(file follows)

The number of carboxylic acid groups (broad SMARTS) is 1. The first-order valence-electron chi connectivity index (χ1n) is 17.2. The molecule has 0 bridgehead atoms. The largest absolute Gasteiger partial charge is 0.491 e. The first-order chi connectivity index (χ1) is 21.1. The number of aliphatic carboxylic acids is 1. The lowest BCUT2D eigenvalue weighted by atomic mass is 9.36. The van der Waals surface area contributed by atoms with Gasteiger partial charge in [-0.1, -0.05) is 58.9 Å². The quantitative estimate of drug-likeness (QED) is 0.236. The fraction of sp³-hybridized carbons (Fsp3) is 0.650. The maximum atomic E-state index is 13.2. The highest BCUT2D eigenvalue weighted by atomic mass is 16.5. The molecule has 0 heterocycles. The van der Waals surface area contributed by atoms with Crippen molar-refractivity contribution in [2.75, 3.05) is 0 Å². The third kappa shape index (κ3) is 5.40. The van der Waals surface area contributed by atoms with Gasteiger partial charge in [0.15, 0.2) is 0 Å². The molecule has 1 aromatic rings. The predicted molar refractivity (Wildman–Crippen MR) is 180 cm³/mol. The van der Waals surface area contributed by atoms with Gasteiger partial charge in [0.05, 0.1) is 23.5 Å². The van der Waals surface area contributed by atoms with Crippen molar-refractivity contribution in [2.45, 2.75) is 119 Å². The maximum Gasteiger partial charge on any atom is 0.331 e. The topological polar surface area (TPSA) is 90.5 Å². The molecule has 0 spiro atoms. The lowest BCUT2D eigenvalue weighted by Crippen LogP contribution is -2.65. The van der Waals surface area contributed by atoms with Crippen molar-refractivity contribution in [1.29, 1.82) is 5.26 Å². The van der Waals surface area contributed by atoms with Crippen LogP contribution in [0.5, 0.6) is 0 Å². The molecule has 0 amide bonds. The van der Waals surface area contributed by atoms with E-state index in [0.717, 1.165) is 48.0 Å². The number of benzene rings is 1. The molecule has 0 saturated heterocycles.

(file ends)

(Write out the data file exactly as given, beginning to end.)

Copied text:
The number of carboxylic acid groups (broad SMARTS) is 1. The first-order valence-electron chi connectivity index (χ1n) is 17.2. The molecule has 0 bridgehead atoms. The largest absolute Gasteiger partial charge is 0.491 e. The first-order chi connectivity index (χ1) is 21.1. The number of aliphatic carboxylic acids is 1. The lowest BCUT2D eigenvalue weighted by atomic mass is 9.36. The van der Waals surface area contributed by atoms with Gasteiger partial charge in [-0.1, -0.05) is 58.9 Å². The quantitative estimate of drug-likeness (QED) is 0.236. The fraction of sp³-hybridized carbons (Fsp3) is 0.650. The maximum atomic E-state index is 13.2. The highest BCUT2D eigenvalue weighted by atomic mass is 16.5. The molecule has 0 heterocycles. The van der Waals surface area contributed by atoms with Crippen molar-refractivity contribution in [2.75, 3.05) is 0 Å². The third kappa shape index (κ3) is 5.40. The van der Waals surface area contributed by atoms with Gasteiger partial charge in [0.15, 0.2) is 0 Å². The molecule has 1 aromatic rings. The predicted molar refractivity (Wildman–Crippen MR) is 180 cm³/mol. The van der Waals surface area contributed by atoms with Gasteiger partial charge in [0.05, 0.1) is 23.5 Å². The van der Waals surface area contributed by atoms with Crippen molar-refractivity contribution in [2.45, 2.75) is 119 Å². The maximum Gasteiger partial charge on any atom is 0.331 e. The topological polar surface area (TPSA) is 90.5 Å². The molecule has 0 spiro atoms. The lowest BCUT2D eigenvalue weighted by Crippen LogP contribution is -2.65. The van der Waals surface area contributed by atoms with Crippen molar-refractivity contribution in [1.29, 1.82) is 5.26 Å². The van der Waals surface area contributed by atoms with Crippen LogP contribution in [0.5, 0.6) is 0 Å². The molecule has 0 amide bonds. The van der Waals surface area contributed by atoms with E-state index in [0.717, 1.165) is 48.0 Å². The number of benzene rings is 1. The molecule has 0 saturated heterocycles.